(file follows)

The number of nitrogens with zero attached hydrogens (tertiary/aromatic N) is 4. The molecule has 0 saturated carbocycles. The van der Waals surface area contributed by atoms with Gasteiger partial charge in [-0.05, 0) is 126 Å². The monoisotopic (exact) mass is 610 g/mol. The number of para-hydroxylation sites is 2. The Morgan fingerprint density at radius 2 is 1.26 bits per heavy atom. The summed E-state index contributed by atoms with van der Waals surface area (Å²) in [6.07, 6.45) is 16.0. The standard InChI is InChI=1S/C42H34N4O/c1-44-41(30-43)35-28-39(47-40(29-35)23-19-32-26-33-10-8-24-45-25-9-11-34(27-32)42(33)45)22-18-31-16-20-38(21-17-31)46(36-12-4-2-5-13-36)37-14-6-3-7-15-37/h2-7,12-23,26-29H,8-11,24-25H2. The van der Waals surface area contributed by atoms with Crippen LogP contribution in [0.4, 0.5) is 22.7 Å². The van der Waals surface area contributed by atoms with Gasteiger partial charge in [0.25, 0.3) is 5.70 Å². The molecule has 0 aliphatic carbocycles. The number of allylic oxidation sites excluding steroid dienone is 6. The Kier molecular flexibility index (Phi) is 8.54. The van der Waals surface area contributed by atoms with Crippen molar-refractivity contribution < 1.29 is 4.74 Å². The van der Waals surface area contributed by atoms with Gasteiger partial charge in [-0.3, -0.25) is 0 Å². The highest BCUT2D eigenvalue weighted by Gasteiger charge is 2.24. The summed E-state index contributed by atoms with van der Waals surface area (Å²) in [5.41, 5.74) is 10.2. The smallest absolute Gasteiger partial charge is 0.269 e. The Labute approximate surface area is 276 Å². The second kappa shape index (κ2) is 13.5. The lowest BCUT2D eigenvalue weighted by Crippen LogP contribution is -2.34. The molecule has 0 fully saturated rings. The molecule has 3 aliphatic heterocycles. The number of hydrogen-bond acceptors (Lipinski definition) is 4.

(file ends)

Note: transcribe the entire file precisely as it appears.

The number of nitrogens with zero attached hydrogens (tertiary/aromatic N) is 4. The molecule has 0 saturated carbocycles. The van der Waals surface area contributed by atoms with Gasteiger partial charge in [-0.05, 0) is 126 Å². The monoisotopic (exact) mass is 610 g/mol. The number of para-hydroxylation sites is 2. The Morgan fingerprint density at radius 2 is 1.26 bits per heavy atom. The summed E-state index contributed by atoms with van der Waals surface area (Å²) in [6.07, 6.45) is 16.0. The standard InChI is InChI=1S/C42H34N4O/c1-44-41(30-43)35-28-39(47-40(29-35)23-19-32-26-33-10-8-24-45-25-9-11-34(27-32)42(33)45)22-18-31-16-20-38(21-17-31)46(36-12-4-2-5-13-36)37-14-6-3-7-15-37/h2-7,12-23,26-29H,8-11,24-25H2. The van der Waals surface area contributed by atoms with Crippen LogP contribution in [0.4, 0.5) is 22.7 Å². The van der Waals surface area contributed by atoms with Gasteiger partial charge in [0.25, 0.3) is 5.70 Å². The molecule has 0 aliphatic carbocycles. The number of allylic oxidation sites excluding steroid dienone is 6. The Kier molecular flexibility index (Phi) is 8.54. The van der Waals surface area contributed by atoms with Crippen molar-refractivity contribution < 1.29 is 4.74 Å². The van der Waals surface area contributed by atoms with Gasteiger partial charge in [-0.3, -0.25) is 0 Å². The highest BCUT2D eigenvalue weighted by Gasteiger charge is 2.24. The summed E-state index contributed by atoms with van der Waals surface area (Å²) in [5.41, 5.74) is 10.2. The smallest absolute Gasteiger partial charge is 0.269 e. The Labute approximate surface area is 276 Å². The second kappa shape index (κ2) is 13.5. The lowest BCUT2D eigenvalue weighted by Crippen LogP contribution is -2.34. The molecule has 0 fully saturated rings. The molecule has 3 aliphatic heterocycles. The number of hydrogen-bond acceptors (Lipinski definition) is 4.